It was so fascinating to see those stress patterns that I just had to play a little more. This time, the goal was to simulate the gap between a cap and a pivot jewel such as found on a balance cock. The top of a pivot jewel is slightly curved and the bottom of a cap is flat. When oiling balance pivots, the goal is to provide sufficient oil to form a ring of oil around the end of the pivot between the jewels.
Another blob of motor oil was placed between the crystals not far from the middle and two clothes pins provided the necessary fringe pattern to simulate the juxtaposition of a flat surface and a curved surface. Sure enough, the blob headed for the thinnest gap - albeit very slowly, The pics below show the position after 6 hours elapsed time (that radial shadow line is a deep scratch outside on one of the crystals):
It appears that there comes a point where the blob stops moving, since it did not go all the way to the center. This point is likely when the molecular attraction force between the oil and the surface of the glass is equal to the motion force that is due to the decreasing gap (or gap force gradient). When the gap decreases the oil spreads out, thereby increasing the attraction force between the oil and the surface. Also when the fringe lines are wider, the gap gradient is smaller.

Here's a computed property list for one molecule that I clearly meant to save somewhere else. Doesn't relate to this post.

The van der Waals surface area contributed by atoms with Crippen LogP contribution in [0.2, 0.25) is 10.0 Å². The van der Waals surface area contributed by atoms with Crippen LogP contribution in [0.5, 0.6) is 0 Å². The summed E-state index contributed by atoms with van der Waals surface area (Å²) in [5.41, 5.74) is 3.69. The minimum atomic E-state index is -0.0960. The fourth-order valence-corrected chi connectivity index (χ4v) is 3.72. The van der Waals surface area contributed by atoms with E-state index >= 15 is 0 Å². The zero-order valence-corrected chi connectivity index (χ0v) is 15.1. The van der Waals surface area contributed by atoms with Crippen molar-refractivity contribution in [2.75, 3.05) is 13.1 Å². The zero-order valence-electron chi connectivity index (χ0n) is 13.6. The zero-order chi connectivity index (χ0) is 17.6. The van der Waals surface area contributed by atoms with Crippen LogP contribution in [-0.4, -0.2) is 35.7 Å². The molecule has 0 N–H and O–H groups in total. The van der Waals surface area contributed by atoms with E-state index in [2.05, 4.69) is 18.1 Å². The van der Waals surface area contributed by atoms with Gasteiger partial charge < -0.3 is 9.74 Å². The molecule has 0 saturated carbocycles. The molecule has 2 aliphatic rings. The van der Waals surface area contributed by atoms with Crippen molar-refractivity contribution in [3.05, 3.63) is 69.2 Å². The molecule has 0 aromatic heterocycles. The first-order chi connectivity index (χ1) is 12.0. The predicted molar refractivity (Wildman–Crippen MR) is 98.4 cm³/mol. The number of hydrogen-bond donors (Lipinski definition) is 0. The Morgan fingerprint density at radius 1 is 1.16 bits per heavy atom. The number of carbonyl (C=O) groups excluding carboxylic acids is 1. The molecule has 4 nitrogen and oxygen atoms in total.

These experiments have shown quite conclusively that oil tends to move to the narrowest gap and stay there. So fears of random oil migration if a watch is left in drawer are groundless. By the same token, running a watch occasionally to "spread the oil around" is a waste of time IMHO. Also, since the oil moves as a blob, insufficient oiling will leave dry zones - not a good thing.
Sorry about the terminology, I never really studied capillary action or tribology for that matter!